Did just this on several summer cycling and kayak trips. All day in full sun ones, including pulling into Forks, WA at 95F on the city thermometer after an 80k ride. With glasses. Whatever unpleasantness was going on, the goggles weren't a big part of things. Goggles allow you to limit sunscreen to really your lower face and neck.

Of course, you look like you're from Tatooine, but that's half the fun.

And, no, not advising them for a jog. Or in any activity where you have a lot of up/down sudden acceleration causing them to move around.

3
  • 2
    not all ski goggles fit glasses underneath. You need to find ones specifically designed for that usage. Also, ski goggles tend to keep you warmer that regular sun glasses
    – njzk2
    Jun 26 at 21:42
  • 4
    @njzk2 -- Most ski goggles, these days, do fit over glasses.
    – Martin F
    Jun 27 at 5:12
  • @njzk2 It's pretty easy to see if goggles allow for glasses or not. Try them on. Re. the heat, I specifically gave examples of high-heat/high-exertion usage. Not saying this works for everyone or all cases, but it worked very well for me. YMMV. Jun 30 at 16:15
7

Some face shields also include nose protection, e.g. (mirror):

enter image description here

enter image description here

Another option is using a UV face shield visor, e.g. (mirror):

enter image description here

Good feedback on it in the comment section:

That fancy visor doesn't seem to be practical in a mild windy outdoor environment. – Pere 2 hours ago


Ben Crowell claims most of us don't want to look that silly with a nose guard but I disagree, that looks rather neutral to me:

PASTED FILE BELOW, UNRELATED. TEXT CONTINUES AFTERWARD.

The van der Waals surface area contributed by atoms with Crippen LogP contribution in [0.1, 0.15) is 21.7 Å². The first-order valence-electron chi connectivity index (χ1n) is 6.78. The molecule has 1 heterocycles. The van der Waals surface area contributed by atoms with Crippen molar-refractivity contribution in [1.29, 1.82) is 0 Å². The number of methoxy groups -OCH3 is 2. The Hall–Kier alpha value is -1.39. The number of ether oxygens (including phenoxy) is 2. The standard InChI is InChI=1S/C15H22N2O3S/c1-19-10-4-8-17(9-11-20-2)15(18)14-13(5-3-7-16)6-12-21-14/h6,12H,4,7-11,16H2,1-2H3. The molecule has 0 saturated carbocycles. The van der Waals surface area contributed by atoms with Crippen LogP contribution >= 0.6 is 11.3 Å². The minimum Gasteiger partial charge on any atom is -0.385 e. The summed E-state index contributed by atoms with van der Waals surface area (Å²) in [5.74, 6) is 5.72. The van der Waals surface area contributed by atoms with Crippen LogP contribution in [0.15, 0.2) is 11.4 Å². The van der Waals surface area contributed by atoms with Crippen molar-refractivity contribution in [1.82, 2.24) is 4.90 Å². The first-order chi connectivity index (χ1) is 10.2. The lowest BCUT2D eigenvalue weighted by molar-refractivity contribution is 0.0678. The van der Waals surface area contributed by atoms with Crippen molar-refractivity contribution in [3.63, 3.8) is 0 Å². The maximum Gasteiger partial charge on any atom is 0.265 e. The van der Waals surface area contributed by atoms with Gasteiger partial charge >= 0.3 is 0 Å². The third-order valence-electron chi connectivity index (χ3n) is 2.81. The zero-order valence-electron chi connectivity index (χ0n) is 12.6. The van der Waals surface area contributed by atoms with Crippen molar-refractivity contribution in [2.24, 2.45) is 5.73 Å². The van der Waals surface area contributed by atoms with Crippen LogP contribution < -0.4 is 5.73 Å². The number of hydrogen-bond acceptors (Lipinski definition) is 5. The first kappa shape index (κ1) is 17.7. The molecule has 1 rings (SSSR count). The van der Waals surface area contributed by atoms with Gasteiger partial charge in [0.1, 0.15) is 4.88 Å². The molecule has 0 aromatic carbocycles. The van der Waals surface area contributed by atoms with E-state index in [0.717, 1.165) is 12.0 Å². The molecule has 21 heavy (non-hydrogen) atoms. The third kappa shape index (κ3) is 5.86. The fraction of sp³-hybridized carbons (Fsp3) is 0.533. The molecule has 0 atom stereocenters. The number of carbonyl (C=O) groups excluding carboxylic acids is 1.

enter image description here

(image source)


Since comments can be removed rather arbitrarily on Stack Exchange, I'll copy below my warning regarding the use of zinc oxide as UV protection:

The UV-B protection provided by the zinc oxide sounds suboptimal according to https://www.ncbi.nlm.nih.gov/pmc/articles/PMC3482794/: "Smaller, micronized zinc oxide is considered as a broad-spectrum UV protectant. Although not as efficient in the UVB range as titanium dioxide, this inorganic UV filter covers predominately the UVA spectra, with protection into UVA1. Zinc oxide is also considered inferior as a UV filter to the organic sunscreens.[12]"

1
  • 2
    Haha, you're the first person who made me laugh today :-)
    – JohnEye
    Jun 28 at 14:22
6

Thinking practically, how about just putting a bandaid on there? Or buying surfer’s sunblock that really sticks for a long time.

1

If you're going to be in an extremely bright environment, such as during all-day glacier travel, then you could consider a plastic shield like the one Rory Alsop describes. They work well. But most of the time, most of us don't want to look that silly or be that uncomfortable and encumbered.

An option that works well for me is to use a chapstick-type product that has a high SPF. It's convenient to carry in a pocket, it doesn't look weird, it doesn't run off when you sweat, and it doesn't get in your eyes.

3
  • 1
    Could you be more specific than "a chapstick-type product"? You know we're looking for detailed, useful answers.
    – Martin F
    Jun 27 at 5:16
  • 2
    @MartinF is that not a brand in your area? It clearly means "lip balm" to me
    – Kat
    Jun 27 at 22:46
  • To me Chapstick is a lip balm to prevent chapped lips in very cold, dry weather. Are there specific products that protect lips -- or noses -- from sunburn? If so, let's hear about them, as per the question ... and per the overall philosophy of this site.
    – Martin F
    Jun 29 at 22:35
1

I would just use a small Band-Aid. Easily removed when no longer needed.

enter image description here

0

With a UV nose guard, as particularly used by mountaineers. There are lots on the market, expensively, just search for them.

Your Answer

By clicking “Post Your Answer”, you agree to our terms of service, privacy policy and cookie policy

Not the answer you're looking for? Browse other questions tagged or ask your own question.